While we thus drifted forwards and backwards in the ice, in great danger of our lives, the ice displaced a large knee in the ship, which was situated under the peg of the head of the ship, and fastened with six large iron bolts; wherefore I set all my carpenters to work to set that knee straight again. But it was too big for them, so that they could do nothing with it in that place. I therefore had the ship swung round and turned, so that the side to which the knee had come into a crooked position drifted against the ice, and then ordered the rudder to be worked so as to turn against the ice in order that the knee in a measure might right itself again, which also was effected as perfectly as if 20 carpenters had been engaged in refitting it. Afterwards, the carpenters adjusted the bolts which had become bent.’

12 September 1619
‘In the morning early, a large white bear came down to the water near the ship, which stood and ate some Beluga flesh, off a fish so named which I had caught the day before. I shot the bear, and the men all desired the flesh for food, which I also allowed. I ordered the cook just to boil it slightly, and then to keep it in vinegar for a night, and I myself had two or three pieces of this bear-flesh roasted for the cabin. It was of good taste and did not disagree with us.’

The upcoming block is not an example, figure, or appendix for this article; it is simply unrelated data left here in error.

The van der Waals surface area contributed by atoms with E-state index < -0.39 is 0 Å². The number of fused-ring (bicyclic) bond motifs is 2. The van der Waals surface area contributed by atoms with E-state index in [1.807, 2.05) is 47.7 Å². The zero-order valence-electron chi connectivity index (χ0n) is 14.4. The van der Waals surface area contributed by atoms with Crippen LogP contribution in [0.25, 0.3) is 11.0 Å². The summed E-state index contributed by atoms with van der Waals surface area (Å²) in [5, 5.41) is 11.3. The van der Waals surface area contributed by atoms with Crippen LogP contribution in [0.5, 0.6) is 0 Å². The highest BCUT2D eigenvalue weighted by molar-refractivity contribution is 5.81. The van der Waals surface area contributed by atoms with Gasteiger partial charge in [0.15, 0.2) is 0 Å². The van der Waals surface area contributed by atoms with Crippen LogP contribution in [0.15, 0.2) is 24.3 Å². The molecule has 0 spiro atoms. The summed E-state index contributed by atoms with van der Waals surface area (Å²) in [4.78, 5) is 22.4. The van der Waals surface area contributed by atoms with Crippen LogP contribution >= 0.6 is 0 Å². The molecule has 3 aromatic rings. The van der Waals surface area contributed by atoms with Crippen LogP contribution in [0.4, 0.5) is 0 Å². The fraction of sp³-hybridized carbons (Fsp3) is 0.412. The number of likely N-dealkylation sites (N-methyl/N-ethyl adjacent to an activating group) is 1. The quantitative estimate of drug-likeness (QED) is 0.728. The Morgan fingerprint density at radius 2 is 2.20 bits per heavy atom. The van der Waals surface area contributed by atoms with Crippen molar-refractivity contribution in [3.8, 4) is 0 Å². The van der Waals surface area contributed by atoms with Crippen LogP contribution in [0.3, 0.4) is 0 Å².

21 January 1620
On the 21st January, it was fine clear weather and sunshine; and, on that date, thirteen of us were down with sickness. Then, as I had often done before, I asked the surgeon, M. Casper Caspersen aforesaid, who was also lying mortally ill, whether he knew of any good remedy that might be found in his chest and which might serve for the recovery or comfort of the crew, as well as of himself, requesting him to inform me of it. To this he answered that he had already used as many remedies as he had with him to the best of his ability and as seemed to him advisable, and that, if God would not help, he could not employ any further remedy at all that would be useful for recovery.’

1 March 1620
‘On the 1st of March, died Jens Borringholm and Hans Skudenes; and, the sickness having now prevailed so far that nearly all of the crew lay sick, we had great difficulty in getting the dead buried.’

4 March 1620
‘On the 4th of March, the weather was mild, and we caught five ptarmigan in the open country, which were very welcome to us. I ordered broth to be made of them, and had that distributed amongst the sick; but, of the meat, they could eat nothing, because of their mouths being badly affected inside with scurvy.’